An obsession with detail... - Veterinary Practice
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An obsession with detail…

Vetinary Practice introduces a new column covering some of the finer things of life, starting with a visit to a quality restaurant in Cheltenham

ONE of the joys of the English language is the wide variation in the meaning of a single word.

Take “wild”, for instance; its meanings can vary from an expression of anger to a description of frightening weather or a challenging landscape. It can describe animals or people running amok with no consideration for others or be a simple descriptor for untamed animals or uncultivated plants.

We delight in our intuitive knowledge of this arcane language. Its imprecision is what makes it rewarding to us so that we can smile, look faintly enigmatic and nod in a knowing sort of way, fully aware of the torment it must cause anyone wrestling with English for the first time.

The French don’t seem to have this problem. Their vocabulary is far smaller and, somehow, many of their words have several meanings but with fewer nuances. “Le Champignon Sauvage” is clearly not a term for a foolhardy mushroom, hanging on grimly in the teeth of a force nine gale.

It is, instead, the name of one of the finest restaurants in the UK and, while literally translated it means The Wild Mushroom, the name belies the obsession with detail and quality that lies behind the scenes.

Two stars

The accolade of two Michelin stars should give you a clue but beware making comparisons with other excellent, similarly acknowledged restaurants as to do so may mislead you into thinking there was something rarified and sepulchral about this unassuming but quite magnificent establishment.

So often, our anticipation of eating at a much-lauded restaurant creates an impossible hill to climb for the chef and his team and, sadly, so often the accolades that ensue fool the chefs into believing their own PR a little too much.

As a friend of mine believes, the addition of a star often means the equivalent subtraction of ambience. A quick run down the list of Michelin 2 star restaurants, or the equivalent Egon Ronay star rating, can summon up memories of great food endured rather than enjoyed in that strange atmosphere that comes when those responsible are too far up themselves to notice. If success is the measure, many are probably too far up themselves to care!

Le Champignon Sauvage is different. It’s tucked away on the edge of town in an eclectic parade of shops that boasts an antique shop, an Indian restaurant, a new and trendy bar and a run-down local pub. Parking isn’t easy as in Cheltenham no one it seems has off-street parking but that should not deter you as the effort will be repaid handsomely.


The façade once belonged to a pub but once you’ve pushed open the door, you’d never know as the ambience is quiet, relaxed and surprisingly homely without any hint of being kitsch.

It’s not particularly large but it is welcoming and extremely comfortable and the staff all manage, led by Helen, one of the owners, to deliver a very high, but unassuming level of service.

Tables do not appear to be allocated to individual waiters and all the staff have perfected the art of being attentive to detail without being invasive.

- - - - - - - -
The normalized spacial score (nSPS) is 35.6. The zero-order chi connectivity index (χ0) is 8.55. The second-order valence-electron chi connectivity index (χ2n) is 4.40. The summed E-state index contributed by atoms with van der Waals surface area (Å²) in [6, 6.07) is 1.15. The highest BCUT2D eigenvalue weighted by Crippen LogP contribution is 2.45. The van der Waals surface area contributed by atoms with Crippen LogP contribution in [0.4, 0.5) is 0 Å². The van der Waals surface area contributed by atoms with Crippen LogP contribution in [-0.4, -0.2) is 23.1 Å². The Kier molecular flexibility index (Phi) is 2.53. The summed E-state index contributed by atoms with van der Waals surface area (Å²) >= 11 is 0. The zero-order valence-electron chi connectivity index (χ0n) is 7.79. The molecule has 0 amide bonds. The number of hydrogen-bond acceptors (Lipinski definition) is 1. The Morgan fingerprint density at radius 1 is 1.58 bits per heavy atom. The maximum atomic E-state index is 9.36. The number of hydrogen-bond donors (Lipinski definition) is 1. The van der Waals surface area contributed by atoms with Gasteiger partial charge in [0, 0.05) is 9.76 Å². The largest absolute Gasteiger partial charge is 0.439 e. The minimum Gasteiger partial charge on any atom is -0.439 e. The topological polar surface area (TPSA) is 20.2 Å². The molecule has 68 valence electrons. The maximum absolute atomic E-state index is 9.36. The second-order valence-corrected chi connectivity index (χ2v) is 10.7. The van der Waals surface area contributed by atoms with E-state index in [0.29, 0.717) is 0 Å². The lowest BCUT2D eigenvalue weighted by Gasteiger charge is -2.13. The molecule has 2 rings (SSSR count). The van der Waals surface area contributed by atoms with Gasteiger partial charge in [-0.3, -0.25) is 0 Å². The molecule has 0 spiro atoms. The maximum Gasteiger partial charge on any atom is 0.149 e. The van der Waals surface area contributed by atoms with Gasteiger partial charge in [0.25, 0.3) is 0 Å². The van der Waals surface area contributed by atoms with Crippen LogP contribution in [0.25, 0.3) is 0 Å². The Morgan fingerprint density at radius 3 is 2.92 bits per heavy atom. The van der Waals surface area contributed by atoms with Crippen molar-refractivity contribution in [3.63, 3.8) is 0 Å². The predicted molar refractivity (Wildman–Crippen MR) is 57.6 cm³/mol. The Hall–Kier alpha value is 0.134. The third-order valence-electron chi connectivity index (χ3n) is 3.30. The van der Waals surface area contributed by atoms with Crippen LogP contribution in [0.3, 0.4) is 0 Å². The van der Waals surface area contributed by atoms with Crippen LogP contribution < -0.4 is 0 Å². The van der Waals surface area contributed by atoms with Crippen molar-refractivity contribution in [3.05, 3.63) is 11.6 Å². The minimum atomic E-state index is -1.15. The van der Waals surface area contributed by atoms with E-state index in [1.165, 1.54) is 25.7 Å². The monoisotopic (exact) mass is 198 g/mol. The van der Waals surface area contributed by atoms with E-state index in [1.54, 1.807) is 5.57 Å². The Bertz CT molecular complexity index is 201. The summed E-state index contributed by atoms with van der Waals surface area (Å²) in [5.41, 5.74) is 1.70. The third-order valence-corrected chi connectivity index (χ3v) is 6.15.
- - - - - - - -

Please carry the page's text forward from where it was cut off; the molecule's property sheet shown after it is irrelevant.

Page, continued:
The walls are appropriately muted in a mushroom tone and large oil paintings and prints adorn the walls. There is no theme as the owners appear to have simply hung pictures they like and it works well.

The décor, however, is merely the backdrop to dishes that have been thought through with an innovative and obsessive attention to detail.


The combination of duck breast with Moroccan black lime, chicory with maple syrup and walnuts or, alternatively, dived Shetland scallops with Jerusalem artichoke purée, globe artichokes and liquorice root would not readily come to mind for many of us but, in both cases the individual flavours and textures were not only distinctive but they remained balanced and complemented each other perfectly.

A tiny glass of vichysoisse with angelica distracted us perfectly after the starter and a tantalising pre-dessert cleared the way for bitter chocolate and olive tart with fennel ice cream. Simply heaven!

So often the wine list can be a downward spiral of ostentation but here the list starts with good value, well-chosen bottles that are both affordable and utterly reliable.

For £22 you can have an excellent, minerally Quincy that works so well with almost anything you might choose to eat or, for roughly similar money, a round and rewarding Gigondas Domaine Saint Gayan Meffre 2001 that would work well with the duck or the superb Cinderford lamb.

Not expensive…

While the menu was full of surprises, the final bill wasn’t. No one should expect a Michelin two star restaurant to be cheap and it wasn’t. Neither, I must say, was it expensive when you think that three courses and a bottle of something mediocre in an indifferent restaurant chain can set you back around £40 per head.

The final bill for two, including wine, was £130 which we thought was amazing value for dazzling dishes expertly served in a restful but never hushed setting.

Not every week, perhaps, but do take the trouble to seek out Le Champignon Sauvage in Cheltenham. It really is an undiscovered gem and all the more so because it is so much more down to earth than so many of its peer group in terms of recognition. Isn’t it great to find a bargain?

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